In recent years, the Danish tax administration ("DTA") has launched a large number of tax claims against Danish companies who have either distributed dividends or paid interest to parent companies in other EU Member States or countries with which Denmark has concluded double taxation treaties. Ever since these cases were first initiated back in 2008, Plesner has played a leading role in the proceedings which with the Danish Supreme Court's judgments from January, May and June 2023 are now nearing a final conclusion.

The DTA claims that the parent companies in question are so-called conduit companies because the amounts received, according to the DTA, have been passed on to group related entities in tax haven countries. The parent companies are consequently not the beneficial owners of the dividends or interest received - the Parent-Subsidiary Directive and the Interest and Royalties Directive have been abused - and the Danish subsidiaries should therefore have withheld tax at source in connection with such payments. As they failed to do so, the DTA is of the opinion that the Danish companies are liable for payment of the tax.

The number of cases is substantial, and the values involved are significant.

Principal questions in the beneficial owner cases

In addition to the questions referred to the Court of Justice of the European Union (CJEU)e in six pilot cases – which specifically concerned the interpretation of the Parent-Subsidiary Directive and the Interest and Royalties Directive, their interaction with the general EU anti-abuse principle, and their transposition into Danish law as well as of the freedom of establishment of the EC Treaty – the beneficial owner cases raise a wide range of additional questions.

These questions especially concern the interpretation of the relevant double taxation treaties, the significance of the DTA’s change in practice and the issue of whether the companies have acted negligently.

In addition, after the judgments of the CJEU it has become a central question of constitutional law whether the Danish courts can or must apply the "general EU anti-abuse principle".

Finally, also questions about how interest on late payment should accrue to a potential withholding tax claim have had a strong presence, see further below.

Plesner has conducted and won the ISS cases

The two first cases that were decided by the Danish courts were the so-called ISS cases – one case involving dividend tax payments and another involving interest tax payments.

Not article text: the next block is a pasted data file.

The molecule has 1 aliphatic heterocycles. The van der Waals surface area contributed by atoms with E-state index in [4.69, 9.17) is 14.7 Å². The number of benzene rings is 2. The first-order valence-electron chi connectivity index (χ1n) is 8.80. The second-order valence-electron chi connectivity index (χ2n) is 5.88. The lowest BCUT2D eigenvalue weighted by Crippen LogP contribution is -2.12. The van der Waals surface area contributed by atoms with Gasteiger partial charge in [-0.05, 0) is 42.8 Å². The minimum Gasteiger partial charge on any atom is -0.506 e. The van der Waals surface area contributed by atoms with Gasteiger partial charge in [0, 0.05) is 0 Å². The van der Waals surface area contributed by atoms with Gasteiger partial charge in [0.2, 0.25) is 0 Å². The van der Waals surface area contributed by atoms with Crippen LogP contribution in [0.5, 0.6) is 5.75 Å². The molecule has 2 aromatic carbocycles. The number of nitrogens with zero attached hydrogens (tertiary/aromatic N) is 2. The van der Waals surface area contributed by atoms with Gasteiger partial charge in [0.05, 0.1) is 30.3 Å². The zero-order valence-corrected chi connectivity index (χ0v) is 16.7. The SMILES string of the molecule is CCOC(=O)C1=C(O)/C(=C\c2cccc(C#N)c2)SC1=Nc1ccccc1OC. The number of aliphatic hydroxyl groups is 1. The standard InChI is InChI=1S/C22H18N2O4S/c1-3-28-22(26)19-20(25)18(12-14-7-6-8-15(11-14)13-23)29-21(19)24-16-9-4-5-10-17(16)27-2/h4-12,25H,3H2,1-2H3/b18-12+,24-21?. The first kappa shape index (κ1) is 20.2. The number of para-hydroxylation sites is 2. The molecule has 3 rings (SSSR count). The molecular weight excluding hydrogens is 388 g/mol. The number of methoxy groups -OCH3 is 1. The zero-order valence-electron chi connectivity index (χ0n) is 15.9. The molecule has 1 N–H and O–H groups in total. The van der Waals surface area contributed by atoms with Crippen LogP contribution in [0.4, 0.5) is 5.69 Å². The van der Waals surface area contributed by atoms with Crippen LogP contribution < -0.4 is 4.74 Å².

Plesner conducted both these cases for ISS A/S, and the court gave judgment in favour of ISS in both cases in 2012, i.e., ruling that no obligation to withhold tax at source existed.

The Danish Ministry of Taxation did not appeal against the judgments, and the outcome is therefore final.

Plesner conducted a number of test cases, including the only case in which the Supreme Court has not ruled in full favour of the Ministry of Taxation (the NetApp case)

The other beneficial owner cases are now finding their conclusion at the level where they are pending (the Danish National Tax Tribunal or the ordinary courts).

In six specifically selected test cases (out of which Plesner represented three tax payers), the Danish High Courts in 2016 referred a series of preliminary questions to the CJEU.

In her opinion Advocate General Kokott - supported by the Commission - expressed that the companies should be supported in almost every issue, but in its judgments of 26 February 2019 the CJEU did not follow the Advocate General. 

After the CJEU judgments, the test cases were reassumed at the High Courts, and on 3 May 2021 the two first cases (the NetApp and the TDC cases concerning dividend withholding tax) were decided by the Eastern High Court. TDC lost its case whereas the High Court essentially ruled in favour of Plesner's client, NetApp.

The High Court, thus, held that NetApp had documented that the main dividend was made as part of the Group's planned repatriation of dividends to the Group's parent company in the USA (which could have been done in a tax exempt manner had the dividends been distributed directly), that the dividend was, in fact, distributed all the way up to the US parent company (why this entity was, in reality, the "beneficial owner" of the dividend), and that there consequently - as argued by NetApp - was no abuse of the Double Tax Treaties or of the Parent/Subsidiary Directive. Thus, the fact that the dividend had passed through an intermediary holding company in a state, with which Denmark had not concluded a Double Tax Treaty, was not decisive.

The judgment was appealed by the Ministry of Taxation to the Supreme Court (just as TDC appealed its judgment). 

On 25 November 2021, the Eastern Division of the Danish High Court gave judgment in another two test cases (on interest withholding tax) - namely the case concerning Takeda/Nycomed represented by Plesner and NTC's case concerning payment of interest.